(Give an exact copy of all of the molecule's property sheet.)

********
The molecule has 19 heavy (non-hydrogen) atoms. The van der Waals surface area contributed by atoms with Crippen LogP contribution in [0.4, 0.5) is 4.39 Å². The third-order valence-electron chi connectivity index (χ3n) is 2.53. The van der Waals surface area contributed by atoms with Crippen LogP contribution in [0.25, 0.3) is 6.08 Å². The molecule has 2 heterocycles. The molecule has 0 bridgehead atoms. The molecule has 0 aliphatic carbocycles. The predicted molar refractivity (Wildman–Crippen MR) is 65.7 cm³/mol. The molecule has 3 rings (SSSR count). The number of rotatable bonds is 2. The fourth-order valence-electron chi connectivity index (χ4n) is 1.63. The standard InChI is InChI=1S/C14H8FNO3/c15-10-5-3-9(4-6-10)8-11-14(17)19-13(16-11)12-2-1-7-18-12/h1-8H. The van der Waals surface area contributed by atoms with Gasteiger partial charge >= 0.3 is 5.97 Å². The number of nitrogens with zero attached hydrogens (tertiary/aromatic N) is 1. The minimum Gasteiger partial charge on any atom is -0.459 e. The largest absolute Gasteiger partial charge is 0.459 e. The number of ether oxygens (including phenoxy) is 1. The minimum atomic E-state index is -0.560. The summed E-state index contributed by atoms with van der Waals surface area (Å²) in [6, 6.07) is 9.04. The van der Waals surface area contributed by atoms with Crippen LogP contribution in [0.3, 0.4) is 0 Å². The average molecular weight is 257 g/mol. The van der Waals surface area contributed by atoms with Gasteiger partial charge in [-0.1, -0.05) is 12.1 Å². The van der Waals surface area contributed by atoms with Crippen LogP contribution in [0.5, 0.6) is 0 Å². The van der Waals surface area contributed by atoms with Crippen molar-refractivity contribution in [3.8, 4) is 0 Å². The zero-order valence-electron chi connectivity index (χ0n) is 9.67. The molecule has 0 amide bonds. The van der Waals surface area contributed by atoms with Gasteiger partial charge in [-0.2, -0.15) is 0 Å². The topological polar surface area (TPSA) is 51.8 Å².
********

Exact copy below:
The molecule has 19 heavy (non-hydrogen) atoms. The van der Waals surface area contributed by atoms with Crippen LogP contribution in [0.4, 0.5) is 4.39 Å². The third-order valence-electron chi connectivity index (χ3n) is 2.53. The van der Waals surface area contributed by atoms with Crippen LogP contribution in [0.25, 0.3) is 6.08 Å². The molecule has 2 heterocycles. The molecule has 0 bridgehead atoms. The molecule has 0 aliphatic carbocycles. The predicted molar refractivity (Wildman–Crippen MR) is 65.7 cm³/mol. The molecule has 3 rings (SSSR count). The number of rotatable bonds is 2. The fourth-order valence-electron chi connectivity index (χ4n) is 1.63. The standard InChI is InChI=1S/C14H8FNO3/c15-10-5-3-9(4-6-10)8-11-14(17)19-13(16-11)12-2-1-7-18-12/h1-8H. The van der Waals surface area contributed by atoms with Gasteiger partial charge >= 0.3 is 5.97 Å². The number of nitrogens with zero attached hydrogens (tertiary/aromatic N) is 1. The minimum Gasteiger partial charge on any atom is -0.459 e. The largest absolute Gasteiger partial charge is 0.459 e. The number of ether oxygens (including phenoxy) is 1. The minimum atomic E-state index is -0.560. The summed E-state index contributed by atoms with van der Waals surface area (Å²) in [6, 6.07) is 9.04. The van der Waals surface area contributed by atoms with Crippen LogP contribution in [0.3, 0.4) is 0 Å². The average molecular weight is 257 g/mol. The van der Waals surface area contributed by atoms with Gasteiger partial charge in [-0.1, -0.05) is 12.1 Å². The van der Waals surface area contributed by atoms with Crippen LogP contribution in [0.5, 0.6) is 0 Å². The van der Waals surface area contributed by atoms with Crippen molar-refractivity contribution in [3.8, 4) is 0 Å². The zero-order valence-electron chi connectivity index (χ0n) is 9.67. The molecule has 0 amide bonds. The van der Waals surface area contributed by atoms with Gasteiger partial charge in [-0.2, -0.15) is 0 Å². The topological polar surface area (TPSA) is 51.8 Å².